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DOT Secy Wants “Sustained Engagement” from Bike Advocates

OK, so we still really don’t like the name of the DOT Secretary’s blog, The Fast Lane.
(Not to mention the design — could someone do something about those
graphics, please?) But more and more, we like what we’re reading there.
Like yesterday’s post, titled "Bicycling Is an Important Factor in Less
Carbon-Intensive Commuting," in which Secretary LaHood discusses
funding opportunities for bicycling infrastructure in the stimulus bill
and beyond:

mary_ave_bridge1.jpgIn Silicon Valley, the future is now: this new bike and pedestrian bridge is now open. Photo courtesy of LERA.

When
I told the League of American Bicyclists National Bike Summit that
"Cyclists are important users of America’s transportation systems," I
meant it. And, when I wrote that "With DOT, bicyclists have a full
partner in working toward livable communities," I meant that as well.
President Obama has challenged us to transform the way transportation
serves the American people by creating more choices and encouraging
less carbon-intensive transportation, and we are working hard on that
challenge.

The upcoming reauthorization of DOT’s surface transportation
programs provides an opportunity for us to feature bicycling as part of
a new American mobility within livable communities. As I said today in
testimony before the House Energy and Commerce Committee, this includes
fostering communities where bicyclists feel both safe and welcome on
the roadways. Bike-friendly development also has the potential to
contribute significantly to the revitalization of downtown districts
and offer an alternative to sprawl and automobile-focused commuting.

Earth
Day is today, but we’ll need the sustained engagement of bicycle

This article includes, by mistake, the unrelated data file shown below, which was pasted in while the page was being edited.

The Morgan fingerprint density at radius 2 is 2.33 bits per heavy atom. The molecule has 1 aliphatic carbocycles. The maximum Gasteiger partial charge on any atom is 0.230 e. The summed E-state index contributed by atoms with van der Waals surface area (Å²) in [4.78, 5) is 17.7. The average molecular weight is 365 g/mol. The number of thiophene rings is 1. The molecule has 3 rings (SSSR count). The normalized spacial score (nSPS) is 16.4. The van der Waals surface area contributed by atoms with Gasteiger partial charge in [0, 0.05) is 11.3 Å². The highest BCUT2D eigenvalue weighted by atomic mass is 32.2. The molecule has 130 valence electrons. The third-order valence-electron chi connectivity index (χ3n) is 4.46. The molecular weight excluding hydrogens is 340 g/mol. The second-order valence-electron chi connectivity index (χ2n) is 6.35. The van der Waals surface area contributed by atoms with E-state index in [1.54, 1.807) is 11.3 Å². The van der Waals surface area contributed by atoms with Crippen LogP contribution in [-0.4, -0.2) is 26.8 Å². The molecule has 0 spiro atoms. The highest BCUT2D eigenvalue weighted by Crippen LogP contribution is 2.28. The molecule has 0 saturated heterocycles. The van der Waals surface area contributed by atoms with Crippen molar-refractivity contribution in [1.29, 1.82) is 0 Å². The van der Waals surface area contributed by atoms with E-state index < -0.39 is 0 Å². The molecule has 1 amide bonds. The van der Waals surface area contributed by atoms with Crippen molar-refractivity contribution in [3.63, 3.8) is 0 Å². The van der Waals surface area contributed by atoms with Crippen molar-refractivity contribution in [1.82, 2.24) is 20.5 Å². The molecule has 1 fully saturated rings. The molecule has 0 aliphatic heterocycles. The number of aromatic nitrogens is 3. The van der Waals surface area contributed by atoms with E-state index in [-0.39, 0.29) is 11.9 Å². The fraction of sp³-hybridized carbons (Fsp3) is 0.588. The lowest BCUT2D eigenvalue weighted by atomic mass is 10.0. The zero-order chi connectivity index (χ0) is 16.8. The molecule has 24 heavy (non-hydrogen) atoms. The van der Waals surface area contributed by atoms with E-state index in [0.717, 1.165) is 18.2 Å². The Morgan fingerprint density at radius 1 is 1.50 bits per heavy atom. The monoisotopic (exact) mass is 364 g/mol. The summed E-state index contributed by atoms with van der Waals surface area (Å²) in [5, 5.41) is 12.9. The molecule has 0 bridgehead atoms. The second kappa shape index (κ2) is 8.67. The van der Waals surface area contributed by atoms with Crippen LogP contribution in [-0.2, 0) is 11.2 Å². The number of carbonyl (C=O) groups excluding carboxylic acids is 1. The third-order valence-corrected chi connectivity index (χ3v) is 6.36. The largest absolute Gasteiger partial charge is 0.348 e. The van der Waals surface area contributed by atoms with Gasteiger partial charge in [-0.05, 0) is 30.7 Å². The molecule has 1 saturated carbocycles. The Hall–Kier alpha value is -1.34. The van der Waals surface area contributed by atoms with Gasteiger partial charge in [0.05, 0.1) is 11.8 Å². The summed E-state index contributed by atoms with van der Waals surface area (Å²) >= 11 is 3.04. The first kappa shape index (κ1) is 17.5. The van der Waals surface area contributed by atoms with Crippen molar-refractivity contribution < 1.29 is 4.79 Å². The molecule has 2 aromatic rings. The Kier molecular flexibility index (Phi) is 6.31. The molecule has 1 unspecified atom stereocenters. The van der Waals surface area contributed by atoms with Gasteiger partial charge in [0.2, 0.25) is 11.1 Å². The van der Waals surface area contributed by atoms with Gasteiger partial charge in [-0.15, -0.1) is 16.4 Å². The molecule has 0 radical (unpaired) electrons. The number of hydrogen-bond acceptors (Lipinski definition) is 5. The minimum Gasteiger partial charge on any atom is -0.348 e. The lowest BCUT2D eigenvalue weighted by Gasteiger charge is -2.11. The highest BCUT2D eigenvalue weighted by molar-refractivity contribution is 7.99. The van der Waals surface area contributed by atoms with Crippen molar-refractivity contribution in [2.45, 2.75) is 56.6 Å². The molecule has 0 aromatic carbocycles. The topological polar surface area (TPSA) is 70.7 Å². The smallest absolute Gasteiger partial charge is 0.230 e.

commuters and their advocates in the weeks and months to come to help
keep the wheels of bicycle-friendly legislation on the road.

Hear that, folks?

The member blogs of the Streetsblog Network know all about sustained engagement. Today, we’re featuring a post from Transbay Blog on some new bike infrastructure in Silicon Valley, the result of years of advocacy and commitment:

Two new bridges at Borregas Avenue in Sunnyvale, crossing over both Highway 237 and Highway 101, have finally opened,
and
they will allow an anticipated 2,000 daily bicyclists and pedestrians
to cross over the freeway instead of traveling a couple miles out of
their way to the nearest through street. …The Borregas corridor and
Mary Avenue bridges are just two components of VTA’s rather extensive
25-year Bicycle Expenditure Plan, which represents a considerable investment in livable streets improvements scattered throughout Santa Clara County. Yours truly may prefer walking and transit over bicycling, but we nonetheless look forward to the day when San Francisco’s Bicycle Plan
will have completed its wandering journey through environmental review
– so that new bicycle infrastructure in San Francisco can catch up to
these improvements in the South Bay.

Plus: Pedestrianist passes along word of a road-striping experiment to slow traffic in Virginia, and Orphan Road pleads for some common-sense transit-oriented development in Seattle.